FA Insights is a daily newsletter from Business Insider that delivers the top news and commentary for financial advisors.
A bond fund alternative has been crushing it (Investment News)
The Schooner Hedged Alternative Income Fund is up 12.7% so far in 2015. How is it outperforming the S&P 500 by almost four times? The fund uses a risky strategy of selling put options of between 100 and 200 securities. Greg Levinson, president and chief investment officer of Schooner Investment Group admitted to Investment News, the current environment is optimal for the income-generating strategy because it takes advantage of the cautious sentiment of investors. The fund is “required to hold enough cash to purchase the stocks to meet any put option requests,” according to Investment News.
Stocks have been quiet in 2015 (Bloomberg)
The S&P 500 has experienced a lacklustre 2015, gaining 3.2% year-to-date. Bloomberg’s Callie Bost and Joseph Ciolli report the benchmark index hasn’t finished up or down at least 2% since December 18. According to the duo, “The last time the gauge went without a 2 per cent move in the first half of the year was in 2005.” Volatility is likely to remain low if Greece and its creditors are able to come to terms on a new debt deal.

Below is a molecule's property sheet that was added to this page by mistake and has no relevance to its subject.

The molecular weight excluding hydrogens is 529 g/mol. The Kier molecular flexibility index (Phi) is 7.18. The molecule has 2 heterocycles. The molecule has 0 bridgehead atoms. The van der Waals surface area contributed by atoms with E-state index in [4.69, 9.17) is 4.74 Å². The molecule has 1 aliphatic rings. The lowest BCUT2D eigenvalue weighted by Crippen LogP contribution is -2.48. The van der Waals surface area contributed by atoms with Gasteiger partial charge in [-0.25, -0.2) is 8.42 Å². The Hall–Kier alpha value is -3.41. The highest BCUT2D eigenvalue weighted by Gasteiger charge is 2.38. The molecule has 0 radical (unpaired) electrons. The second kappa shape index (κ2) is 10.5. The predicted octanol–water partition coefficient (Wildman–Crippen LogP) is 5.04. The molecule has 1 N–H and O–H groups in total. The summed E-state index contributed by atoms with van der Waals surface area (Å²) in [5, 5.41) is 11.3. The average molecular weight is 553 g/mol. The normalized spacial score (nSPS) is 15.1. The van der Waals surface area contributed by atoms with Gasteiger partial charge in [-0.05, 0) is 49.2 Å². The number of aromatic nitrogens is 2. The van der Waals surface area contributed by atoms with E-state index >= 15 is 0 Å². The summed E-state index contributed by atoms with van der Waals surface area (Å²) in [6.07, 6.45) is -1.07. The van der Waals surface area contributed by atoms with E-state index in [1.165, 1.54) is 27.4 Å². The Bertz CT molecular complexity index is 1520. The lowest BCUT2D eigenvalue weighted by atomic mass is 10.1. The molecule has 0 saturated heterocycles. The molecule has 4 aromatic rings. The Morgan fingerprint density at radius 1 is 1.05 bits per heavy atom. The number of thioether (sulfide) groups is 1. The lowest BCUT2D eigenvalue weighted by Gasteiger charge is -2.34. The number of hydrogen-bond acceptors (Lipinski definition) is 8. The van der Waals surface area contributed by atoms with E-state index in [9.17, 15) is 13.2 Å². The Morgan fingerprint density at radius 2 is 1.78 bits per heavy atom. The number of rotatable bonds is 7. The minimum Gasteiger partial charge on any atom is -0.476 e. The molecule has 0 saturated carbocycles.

Will activism last? (Wealth Management)
Activist investors have been all the rage lately, moving into beaten down names and putting the management under pressure to make big changes. Data provided by HFR shows activist funds grew their assets under management by $US3.9 billion in the first quarter, upping their total to $US127.5 billion. The space has outperformed so far in 2015, up about 6%, compared to the 3.2% gain seen in the S&P 500. Phil Goldstein of Bulldog Investors told Wealth Management, “As long as the stock market goes up you’ll see these strategies do well, but if you see liquidity dry up, you could see huge back up in the performance of the funds.”
SEC is reviewing retirement advice (Think Advisor)
The Securities and Exchange Commission announced it has begun a multi-year review of broker practices related to the sale of retirement products. Think Advisor’s Melanie Waddell says the SEC will focus on “whether these RIAs and broker-dealers have reasonable basis for recommendations, whether they are disclosing conflicts of interest and whether proper supervision and compliance controls are in place, as well as marketing and disclosure of products.” Other areas that will be looked into include the type of due diligence advisors do before making a recommendation, how consistent brokers are when making initial recommendations and how advisors service their clients accounts.
SEC bars two for insider trading (Financial Advisor)
Matthew G. Teeple of Artis Capital Management and John V. Johnson of The Boston Company Asset Management have been barred from the financial industry by the Securities and Exchange Commission for their trading of non-public information related to Foundry, a publicly traded technology firm that was later sold. According to Financial Advisor’s Karen Demasters, the scheme netted “$US16 million in profits and prevented another $US11 million in potential losses.”
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